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19 July 2023 - Case of the Month #529

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Thanks to Dr. Hyunkyu Shin, Dr. Christian Schürch and Dr. Falko Fend, University Hospital and Comprehensive Cancer Center, Tübingen, Germany and Dr. Claudia Wickenhauser, University Hospital Halle (Saale), Germany for contributing this case and discussion and to Dr. Julie Feldstein, Histowiz.com, New York, New York, USA for reviewing the discussion.




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Case of the Month #529

Clinical history:
A 52 year old man with a neoadjuvantly treated gastrointestinal stromal tumor (GIST) of the stomach had a gastrectomy. In the histologic examination of the resected tumor, accumulations of discohesive large cells in cystic spaces of the regressively changed tumor bed of the GIST were noticed, as shown in the following images.

Histopathology images:




What is your diagnosis?

Click here for diagnosis, test question and discussion:


Diagnosis: EBV negative fibrin associated large B cell lymphoma (FA-LBCL) arising in cystic spaces of the regressive, neoadjuvantly treated gastrointestinal stromal tumor (GIST)


Test question (answer at the end):
Which of the following is a true feature of fibrin associated large B cell lymphoma (FA-LBCL)?

A. Distinguishing this tumor from chronic inflammation associated (CI-)LBCL has no clinical importance because both are inflammation      associated indolent neoplasms
B. The neoplastic cells are derived from germinal center B cells
C. This neoplasm is strongly associated with EBV infection with type III latency
D. This tumor is a highly aggressive lymphoid neoplasm due to its association with acute fibrous inflammation
E. With discohesive neoplastic cells, this tumor readily infiltrates pre-existing anatomic structure


Stains:
CD138

CD138

MUM1

MUM1

CD3

CD3

CD20

CD20

CD79a

CD79a


ALK

ALK

MYC

MYC

HHV8

HHV8

Kappa

Kappa

Lambda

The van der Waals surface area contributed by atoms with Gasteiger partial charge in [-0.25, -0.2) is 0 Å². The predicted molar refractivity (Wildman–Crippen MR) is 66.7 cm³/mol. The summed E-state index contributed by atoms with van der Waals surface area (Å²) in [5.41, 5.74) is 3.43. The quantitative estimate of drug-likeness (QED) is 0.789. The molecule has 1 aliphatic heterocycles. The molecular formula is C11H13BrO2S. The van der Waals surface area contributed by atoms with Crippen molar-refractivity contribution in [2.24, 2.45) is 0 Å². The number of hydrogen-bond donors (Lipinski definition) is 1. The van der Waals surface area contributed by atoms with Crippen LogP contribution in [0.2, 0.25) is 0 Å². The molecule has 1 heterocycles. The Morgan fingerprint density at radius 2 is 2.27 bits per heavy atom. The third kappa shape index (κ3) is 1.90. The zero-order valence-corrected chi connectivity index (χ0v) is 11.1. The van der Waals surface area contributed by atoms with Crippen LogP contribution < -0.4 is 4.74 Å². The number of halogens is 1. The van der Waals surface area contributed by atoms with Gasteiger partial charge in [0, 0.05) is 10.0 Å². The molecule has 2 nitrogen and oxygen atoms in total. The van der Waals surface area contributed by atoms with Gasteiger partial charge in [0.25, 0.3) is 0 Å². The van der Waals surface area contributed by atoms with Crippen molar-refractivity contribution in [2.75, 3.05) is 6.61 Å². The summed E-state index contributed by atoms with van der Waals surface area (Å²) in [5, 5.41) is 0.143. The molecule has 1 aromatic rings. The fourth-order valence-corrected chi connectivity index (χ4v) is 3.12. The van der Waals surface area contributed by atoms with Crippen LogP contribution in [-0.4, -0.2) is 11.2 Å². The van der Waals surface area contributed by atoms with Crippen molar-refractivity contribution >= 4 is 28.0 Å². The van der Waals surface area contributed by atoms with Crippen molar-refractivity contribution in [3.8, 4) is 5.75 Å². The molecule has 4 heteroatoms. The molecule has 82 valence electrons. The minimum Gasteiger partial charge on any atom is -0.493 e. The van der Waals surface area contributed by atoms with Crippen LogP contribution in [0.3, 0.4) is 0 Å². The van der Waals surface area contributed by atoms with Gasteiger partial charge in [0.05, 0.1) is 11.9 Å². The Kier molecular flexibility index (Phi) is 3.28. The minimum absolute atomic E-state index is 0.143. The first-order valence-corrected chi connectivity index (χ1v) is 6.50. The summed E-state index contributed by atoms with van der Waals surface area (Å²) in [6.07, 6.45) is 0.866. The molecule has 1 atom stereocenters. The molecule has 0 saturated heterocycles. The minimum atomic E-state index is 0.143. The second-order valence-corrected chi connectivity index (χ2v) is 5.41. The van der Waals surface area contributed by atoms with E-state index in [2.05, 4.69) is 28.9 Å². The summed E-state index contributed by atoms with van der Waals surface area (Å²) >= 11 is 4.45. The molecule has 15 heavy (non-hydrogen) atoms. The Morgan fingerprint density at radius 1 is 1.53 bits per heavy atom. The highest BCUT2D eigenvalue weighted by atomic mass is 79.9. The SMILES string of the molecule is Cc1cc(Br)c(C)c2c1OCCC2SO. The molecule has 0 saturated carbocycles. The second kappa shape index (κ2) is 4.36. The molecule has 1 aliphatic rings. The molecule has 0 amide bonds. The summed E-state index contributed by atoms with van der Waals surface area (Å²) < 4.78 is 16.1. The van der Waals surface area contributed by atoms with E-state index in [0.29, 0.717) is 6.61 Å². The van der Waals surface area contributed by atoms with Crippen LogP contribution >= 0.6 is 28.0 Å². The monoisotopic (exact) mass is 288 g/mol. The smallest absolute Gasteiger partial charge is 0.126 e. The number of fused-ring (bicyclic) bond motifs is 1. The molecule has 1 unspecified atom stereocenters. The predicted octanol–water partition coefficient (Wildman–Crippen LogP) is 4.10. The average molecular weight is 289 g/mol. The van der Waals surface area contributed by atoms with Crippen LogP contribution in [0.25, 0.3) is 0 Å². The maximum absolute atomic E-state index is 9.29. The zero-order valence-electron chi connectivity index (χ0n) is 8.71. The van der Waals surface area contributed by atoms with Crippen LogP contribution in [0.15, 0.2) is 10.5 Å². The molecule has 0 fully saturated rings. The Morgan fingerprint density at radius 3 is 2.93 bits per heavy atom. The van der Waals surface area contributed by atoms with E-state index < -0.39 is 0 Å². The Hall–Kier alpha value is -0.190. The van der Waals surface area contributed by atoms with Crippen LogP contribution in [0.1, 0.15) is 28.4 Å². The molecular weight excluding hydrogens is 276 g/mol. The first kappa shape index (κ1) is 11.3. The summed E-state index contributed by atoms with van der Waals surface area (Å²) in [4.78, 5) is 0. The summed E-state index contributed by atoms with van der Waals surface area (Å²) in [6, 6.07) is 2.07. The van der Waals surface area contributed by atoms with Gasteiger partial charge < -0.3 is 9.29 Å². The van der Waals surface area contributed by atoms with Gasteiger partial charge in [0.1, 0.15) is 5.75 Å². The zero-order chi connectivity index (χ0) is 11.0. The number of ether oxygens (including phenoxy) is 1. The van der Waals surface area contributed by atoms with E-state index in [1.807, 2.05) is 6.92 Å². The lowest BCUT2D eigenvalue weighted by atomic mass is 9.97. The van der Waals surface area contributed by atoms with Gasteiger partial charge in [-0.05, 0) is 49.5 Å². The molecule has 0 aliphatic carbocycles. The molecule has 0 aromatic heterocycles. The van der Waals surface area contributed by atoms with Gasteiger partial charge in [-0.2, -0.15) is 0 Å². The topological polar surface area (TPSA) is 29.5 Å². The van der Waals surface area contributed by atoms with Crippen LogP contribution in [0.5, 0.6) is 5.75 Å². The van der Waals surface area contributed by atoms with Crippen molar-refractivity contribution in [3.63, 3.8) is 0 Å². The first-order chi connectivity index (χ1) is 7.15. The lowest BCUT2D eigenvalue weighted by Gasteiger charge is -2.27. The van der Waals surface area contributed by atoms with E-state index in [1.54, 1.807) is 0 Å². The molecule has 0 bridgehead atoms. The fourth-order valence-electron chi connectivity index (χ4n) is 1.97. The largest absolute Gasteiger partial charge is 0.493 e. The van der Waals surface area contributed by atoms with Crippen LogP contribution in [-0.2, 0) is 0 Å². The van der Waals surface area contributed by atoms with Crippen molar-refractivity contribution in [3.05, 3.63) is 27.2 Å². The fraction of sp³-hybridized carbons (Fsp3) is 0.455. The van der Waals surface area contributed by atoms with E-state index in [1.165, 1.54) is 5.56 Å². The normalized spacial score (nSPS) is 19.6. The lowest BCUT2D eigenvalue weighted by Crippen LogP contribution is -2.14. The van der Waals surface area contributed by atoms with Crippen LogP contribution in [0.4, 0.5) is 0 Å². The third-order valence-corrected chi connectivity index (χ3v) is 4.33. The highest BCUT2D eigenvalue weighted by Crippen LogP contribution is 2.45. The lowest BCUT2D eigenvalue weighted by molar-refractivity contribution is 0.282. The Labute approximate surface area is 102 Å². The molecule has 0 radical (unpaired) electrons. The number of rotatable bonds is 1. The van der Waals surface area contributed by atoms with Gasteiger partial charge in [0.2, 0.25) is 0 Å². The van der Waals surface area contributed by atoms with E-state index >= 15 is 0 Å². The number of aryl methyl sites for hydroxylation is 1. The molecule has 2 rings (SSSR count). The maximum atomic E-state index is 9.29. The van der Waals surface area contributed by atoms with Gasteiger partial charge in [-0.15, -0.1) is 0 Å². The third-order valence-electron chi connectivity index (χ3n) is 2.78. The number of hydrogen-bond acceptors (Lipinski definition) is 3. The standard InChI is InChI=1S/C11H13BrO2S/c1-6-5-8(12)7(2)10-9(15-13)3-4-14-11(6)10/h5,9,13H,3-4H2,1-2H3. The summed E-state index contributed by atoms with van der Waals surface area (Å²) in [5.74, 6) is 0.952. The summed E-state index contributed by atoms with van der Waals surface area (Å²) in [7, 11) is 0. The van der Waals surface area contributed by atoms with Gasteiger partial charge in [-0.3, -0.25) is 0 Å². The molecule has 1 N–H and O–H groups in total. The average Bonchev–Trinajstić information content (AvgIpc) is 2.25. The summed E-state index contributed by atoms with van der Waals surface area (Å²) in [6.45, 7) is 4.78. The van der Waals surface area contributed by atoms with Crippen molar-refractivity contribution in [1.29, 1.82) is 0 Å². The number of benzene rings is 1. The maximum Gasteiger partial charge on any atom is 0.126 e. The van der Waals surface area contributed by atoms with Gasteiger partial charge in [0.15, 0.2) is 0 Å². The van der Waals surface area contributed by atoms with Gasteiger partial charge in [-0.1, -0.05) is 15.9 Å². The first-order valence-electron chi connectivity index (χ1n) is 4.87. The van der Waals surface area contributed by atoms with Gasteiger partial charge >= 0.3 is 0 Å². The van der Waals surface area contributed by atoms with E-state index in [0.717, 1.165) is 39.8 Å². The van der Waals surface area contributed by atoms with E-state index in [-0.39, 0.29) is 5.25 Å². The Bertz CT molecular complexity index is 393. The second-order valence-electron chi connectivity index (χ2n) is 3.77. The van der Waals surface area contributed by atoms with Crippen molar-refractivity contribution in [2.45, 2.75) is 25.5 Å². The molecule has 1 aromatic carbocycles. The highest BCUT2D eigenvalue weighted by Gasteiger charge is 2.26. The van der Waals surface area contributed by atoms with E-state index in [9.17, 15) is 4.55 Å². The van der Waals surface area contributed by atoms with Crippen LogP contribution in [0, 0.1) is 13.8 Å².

Lambda


Cyclin D1

Cyclin D1

CD56

CD56

EBER

EBER

BCMA

BCMA




Discussion:
The 52 year old patient was initially diagnosed with a 20 cm sized gastrointestinal stromal tumor (GIST) of the stomach with high risk features in the biopsy specimen. In the histologic examination of the resected tumor after neoadjuvant chemotherapy, besides the residual GIST with spindled tumor cells, an infiltrate of noncohesive large cells arising in cystic spaces of the regressively changed GIST with extensive fibrin exudation was noticed. In the hematoxylin and eosin staining, the monotonous large neoplastic cells exhibited plasmablastic morphology with eccentrically located, partly binucleated nuclei with irregular nuclear membrane and distinct nucleoli. Immunohistochemically, the neoplastic cells were positive for MUM1, CD138, BCMA, lambda light chains, MYC and negative for CD19, CD79a, PAX5, CD30, ALK, HHV8, CD56, cyclin D1, EBER. In a FISH test, a translocation of MYC (8q24) was confirmed. In the next generation sequencing (NGS) analysis using an expanded Oncomine® lymphoma panel (Thermo Fisher), the following gene mutations with corresponding allele frequencies were found: MEF2B (38%), BTG1 (11%), KMT2D (11%), CXCR4 (9%). The case was submitted to the 21st EAHP-SH conference in Florence, Italy. Considering all the findings, the EAHP-SH workshop panel members classified this case as a fibrin associated large B cell lymphoma (FA-LBCL) arising in the neoadjuvantly treated GIST. The FA-LBCL was confined to the GIST and the tumor cells were not found elsewhere in the gastrectomy specimen. The patient is well and without evidence of lymphoma one year after resection.